Organised crime has had a long association with tax havens. As our own Nicholas Shaxson wrote in an article The truth about tax havens, the Bahamas was set up as a secrecy jurisdiction by Meyer Lansky, none other than Al Capone’s lawyer. When Lansky was thrown out he moved to nearby Caymans. It is easy to see the attraction, loose laws and financial secrecy make the laundering of the proceeds of crime much easier.
Today the British Parliament will debate a Bill that tries to tackle unfair tax treaties between the UK and developing countries, some of which go back to the 1940s, sometimes when countries were still British colonies. It’s an initiative we very much welcome and we hand over to our friends at Action Aid UK to tell you more about it:
The Spanish newspaper El Mundo is running an article in Spanish, whose headline translates as “If Bahamas goes on like this, it will go onto the G20 blacklist” – and the text in quote marks comes from Pascal Saint-Amans, head of tax at the OECD, the club of rich countries.
The Bahamas has been in the news recently: first, we wrote a scathing blog about how the Bahamas was a big hole in global efforts to build transparency, refusing to participate effectively in the OECD’s incoming Common Reporting Standard to share banking information across border. Very soon afterwards, an article appeared in The Economist whose subheading “The Bahamas cocks a snook at the war on tax-dodgers” said it all — and it received a fusillade of angry responses from Bahamas media. Then, a few days later, a series of “BahamasLeaks” international articles appeared in the media, co-ordinated by the International Consortium of Investigative Journalists (ICIJ,) confirming Bahamas’ role as a turntable for dirty money.
From the United Nations General Assembly, the fifth report of the Independent Expert on the promotion of a democratic and equitable international order. The summary goes like this:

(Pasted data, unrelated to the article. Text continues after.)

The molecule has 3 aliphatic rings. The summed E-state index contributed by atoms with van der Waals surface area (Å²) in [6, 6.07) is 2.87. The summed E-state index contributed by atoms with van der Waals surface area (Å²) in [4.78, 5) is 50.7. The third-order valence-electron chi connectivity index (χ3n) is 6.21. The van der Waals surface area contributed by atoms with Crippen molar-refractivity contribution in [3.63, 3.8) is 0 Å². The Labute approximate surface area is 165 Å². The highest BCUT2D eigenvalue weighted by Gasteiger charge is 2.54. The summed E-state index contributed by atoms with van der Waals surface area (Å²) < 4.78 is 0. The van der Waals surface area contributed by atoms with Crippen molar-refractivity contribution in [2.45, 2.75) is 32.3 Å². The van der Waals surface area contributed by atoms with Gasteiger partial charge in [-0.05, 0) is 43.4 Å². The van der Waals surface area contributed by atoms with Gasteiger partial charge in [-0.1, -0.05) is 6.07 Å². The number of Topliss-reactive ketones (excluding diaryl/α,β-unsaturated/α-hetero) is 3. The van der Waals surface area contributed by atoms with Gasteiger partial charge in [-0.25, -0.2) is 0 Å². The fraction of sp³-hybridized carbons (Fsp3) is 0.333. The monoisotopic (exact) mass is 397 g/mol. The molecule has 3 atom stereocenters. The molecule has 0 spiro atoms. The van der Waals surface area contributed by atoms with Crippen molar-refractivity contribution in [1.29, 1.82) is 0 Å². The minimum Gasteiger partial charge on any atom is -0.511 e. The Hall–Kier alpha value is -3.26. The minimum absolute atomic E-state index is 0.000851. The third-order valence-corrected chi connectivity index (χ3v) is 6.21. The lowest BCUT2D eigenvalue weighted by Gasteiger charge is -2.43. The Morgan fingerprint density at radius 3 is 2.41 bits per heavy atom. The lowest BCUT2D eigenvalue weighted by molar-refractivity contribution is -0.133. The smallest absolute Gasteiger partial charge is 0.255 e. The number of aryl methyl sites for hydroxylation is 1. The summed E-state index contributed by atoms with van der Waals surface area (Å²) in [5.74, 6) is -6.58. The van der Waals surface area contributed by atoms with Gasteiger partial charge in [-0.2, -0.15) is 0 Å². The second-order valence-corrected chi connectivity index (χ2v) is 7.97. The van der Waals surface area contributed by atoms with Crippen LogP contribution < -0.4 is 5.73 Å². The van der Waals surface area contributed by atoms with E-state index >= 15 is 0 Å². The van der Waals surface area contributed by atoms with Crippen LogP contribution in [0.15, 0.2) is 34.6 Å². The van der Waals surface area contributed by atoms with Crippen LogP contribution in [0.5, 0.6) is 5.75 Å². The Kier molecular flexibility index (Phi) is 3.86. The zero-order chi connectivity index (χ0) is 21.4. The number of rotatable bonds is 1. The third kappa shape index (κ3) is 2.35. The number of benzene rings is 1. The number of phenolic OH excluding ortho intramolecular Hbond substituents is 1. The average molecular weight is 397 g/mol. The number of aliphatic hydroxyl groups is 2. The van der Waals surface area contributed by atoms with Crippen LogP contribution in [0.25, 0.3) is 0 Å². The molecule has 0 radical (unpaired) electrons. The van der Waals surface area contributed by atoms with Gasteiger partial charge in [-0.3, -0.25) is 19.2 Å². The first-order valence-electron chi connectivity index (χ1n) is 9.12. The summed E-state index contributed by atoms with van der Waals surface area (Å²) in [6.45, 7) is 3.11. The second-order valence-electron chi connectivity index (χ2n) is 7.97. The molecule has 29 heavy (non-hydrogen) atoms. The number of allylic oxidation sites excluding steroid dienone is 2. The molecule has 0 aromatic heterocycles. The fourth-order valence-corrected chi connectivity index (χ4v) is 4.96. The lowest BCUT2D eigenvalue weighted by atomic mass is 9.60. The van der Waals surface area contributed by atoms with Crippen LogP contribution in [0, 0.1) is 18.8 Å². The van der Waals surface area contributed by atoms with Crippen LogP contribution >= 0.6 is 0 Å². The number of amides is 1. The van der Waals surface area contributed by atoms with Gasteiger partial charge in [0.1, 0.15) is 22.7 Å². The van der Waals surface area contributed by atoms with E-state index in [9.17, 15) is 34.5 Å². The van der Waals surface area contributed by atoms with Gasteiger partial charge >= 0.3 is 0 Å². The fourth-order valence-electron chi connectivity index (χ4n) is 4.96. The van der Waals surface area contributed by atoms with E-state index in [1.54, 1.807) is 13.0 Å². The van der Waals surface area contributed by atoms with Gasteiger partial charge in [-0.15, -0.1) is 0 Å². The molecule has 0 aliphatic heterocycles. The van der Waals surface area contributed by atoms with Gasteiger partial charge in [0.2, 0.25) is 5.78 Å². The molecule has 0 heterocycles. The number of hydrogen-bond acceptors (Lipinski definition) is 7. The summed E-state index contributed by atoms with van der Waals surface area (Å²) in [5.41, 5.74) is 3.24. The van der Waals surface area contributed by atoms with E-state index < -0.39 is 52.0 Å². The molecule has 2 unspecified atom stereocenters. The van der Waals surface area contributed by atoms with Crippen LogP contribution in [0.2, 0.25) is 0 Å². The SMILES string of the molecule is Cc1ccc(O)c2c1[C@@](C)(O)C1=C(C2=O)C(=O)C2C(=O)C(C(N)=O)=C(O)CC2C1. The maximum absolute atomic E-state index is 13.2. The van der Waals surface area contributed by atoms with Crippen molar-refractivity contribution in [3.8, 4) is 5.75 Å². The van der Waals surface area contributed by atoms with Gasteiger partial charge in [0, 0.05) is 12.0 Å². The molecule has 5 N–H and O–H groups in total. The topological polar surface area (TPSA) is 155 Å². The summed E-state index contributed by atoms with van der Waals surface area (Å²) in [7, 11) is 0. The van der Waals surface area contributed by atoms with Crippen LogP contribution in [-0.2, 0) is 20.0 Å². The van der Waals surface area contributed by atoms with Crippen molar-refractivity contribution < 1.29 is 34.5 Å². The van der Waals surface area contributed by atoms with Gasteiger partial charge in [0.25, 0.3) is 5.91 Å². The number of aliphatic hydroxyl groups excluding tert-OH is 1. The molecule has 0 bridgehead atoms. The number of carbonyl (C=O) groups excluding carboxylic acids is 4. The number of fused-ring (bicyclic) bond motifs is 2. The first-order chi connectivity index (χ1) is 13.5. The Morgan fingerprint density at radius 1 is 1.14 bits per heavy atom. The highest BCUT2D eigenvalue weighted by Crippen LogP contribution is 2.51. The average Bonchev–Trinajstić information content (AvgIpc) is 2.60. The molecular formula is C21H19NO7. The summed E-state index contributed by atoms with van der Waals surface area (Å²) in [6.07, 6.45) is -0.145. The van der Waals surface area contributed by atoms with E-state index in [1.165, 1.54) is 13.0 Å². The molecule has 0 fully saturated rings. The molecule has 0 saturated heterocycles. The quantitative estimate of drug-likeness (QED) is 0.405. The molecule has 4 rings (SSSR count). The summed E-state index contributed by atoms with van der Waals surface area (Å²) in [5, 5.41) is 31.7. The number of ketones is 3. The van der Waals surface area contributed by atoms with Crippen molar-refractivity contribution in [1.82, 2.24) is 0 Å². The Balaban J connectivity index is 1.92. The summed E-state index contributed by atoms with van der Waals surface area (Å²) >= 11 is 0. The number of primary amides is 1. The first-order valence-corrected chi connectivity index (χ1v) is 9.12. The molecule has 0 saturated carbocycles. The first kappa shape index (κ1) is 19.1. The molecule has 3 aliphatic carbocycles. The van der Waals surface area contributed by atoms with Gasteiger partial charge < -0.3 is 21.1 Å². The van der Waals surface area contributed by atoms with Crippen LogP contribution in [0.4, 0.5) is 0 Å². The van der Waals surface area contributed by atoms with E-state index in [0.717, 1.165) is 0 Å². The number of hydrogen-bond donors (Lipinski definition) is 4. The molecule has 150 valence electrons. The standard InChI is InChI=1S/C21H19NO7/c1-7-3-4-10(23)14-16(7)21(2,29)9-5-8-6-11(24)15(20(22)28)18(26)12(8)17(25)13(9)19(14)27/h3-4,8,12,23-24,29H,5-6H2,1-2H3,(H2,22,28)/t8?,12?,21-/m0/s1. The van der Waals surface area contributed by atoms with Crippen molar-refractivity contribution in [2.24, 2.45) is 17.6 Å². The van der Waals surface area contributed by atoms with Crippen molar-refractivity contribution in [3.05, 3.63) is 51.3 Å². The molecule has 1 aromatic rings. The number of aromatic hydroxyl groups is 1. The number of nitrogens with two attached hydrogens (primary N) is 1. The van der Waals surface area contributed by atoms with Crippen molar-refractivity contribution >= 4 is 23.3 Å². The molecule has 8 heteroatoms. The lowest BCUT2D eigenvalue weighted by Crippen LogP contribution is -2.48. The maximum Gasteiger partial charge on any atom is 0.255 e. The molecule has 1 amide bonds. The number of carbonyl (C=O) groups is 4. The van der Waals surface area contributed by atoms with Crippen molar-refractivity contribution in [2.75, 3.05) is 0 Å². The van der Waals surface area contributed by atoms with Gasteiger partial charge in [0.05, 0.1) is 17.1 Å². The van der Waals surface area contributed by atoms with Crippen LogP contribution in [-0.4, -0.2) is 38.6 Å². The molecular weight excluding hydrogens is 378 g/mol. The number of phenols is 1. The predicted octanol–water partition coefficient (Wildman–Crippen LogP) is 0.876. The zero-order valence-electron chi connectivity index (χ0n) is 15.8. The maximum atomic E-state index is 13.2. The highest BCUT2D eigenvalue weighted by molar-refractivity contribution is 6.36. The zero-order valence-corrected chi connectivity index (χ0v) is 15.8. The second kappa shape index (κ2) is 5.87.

“The report focuses on impacts of taxation on human rights and explores the challenges posed to the international order by widespread tax avoidance, tax evasion, tax fraud and profit shifting, facilitated by bank secrecy and a web of shell companies registered in tax havens. The Independent Expert calls for resolute action by the international community, including through the creation of a United Nations tax cooperation body, the adoption of a United Nations tax convention, the phasing out of tax havens, the revision of the Guiding Principles on Business and Human Rights to include the obligation of corporations to pay their fair share of taxes and the adoption of a financial transactions tax.”
As you can imagine with an introduction like this, here’s a lot of tax justice stuff in here, and TJN gets a number of mentions. It follows our earlier blog on calls by Rafael Correa, head of the G77 group of developing countries, for an international tax body. Among other things, the UN Independent Expert on the promotion of a democratic and equitable international order discusses the definition of ‘tax havens’ and refers to TJN’s alternative term ‘secrecy jurisdiction’ while providing further details on TJN’s Financial Secrecy Index (FSI) and the top listed jurisdictions on the FSI 2015 here (p9 and in the annex).
We’ll highlight only this section below for now, which is a recommendation for the following:
A new report by its own watchdog provides damning criticism of the UK government’s approach to tax as a development issue. At best, the government has ignored both international expertise and the views of the lower-income countries it claims to be helping. At worst, UK policy can be seen as pushing lower-income countries into supporting international tax rules that exacerbate poverty and inequality – and from which the UK government has itself has sought to benefit.
Such is the evidence presented that the government opens itself up to the possibility of a legal challenge over its failure to use aid for development aims, as required by legislation.
The Independent Commission for Aid Impact has released a report on the effectiveness of the UK government’s Department for International Development’s (DFID) efforts to tackle tax avoidance and tax evasion.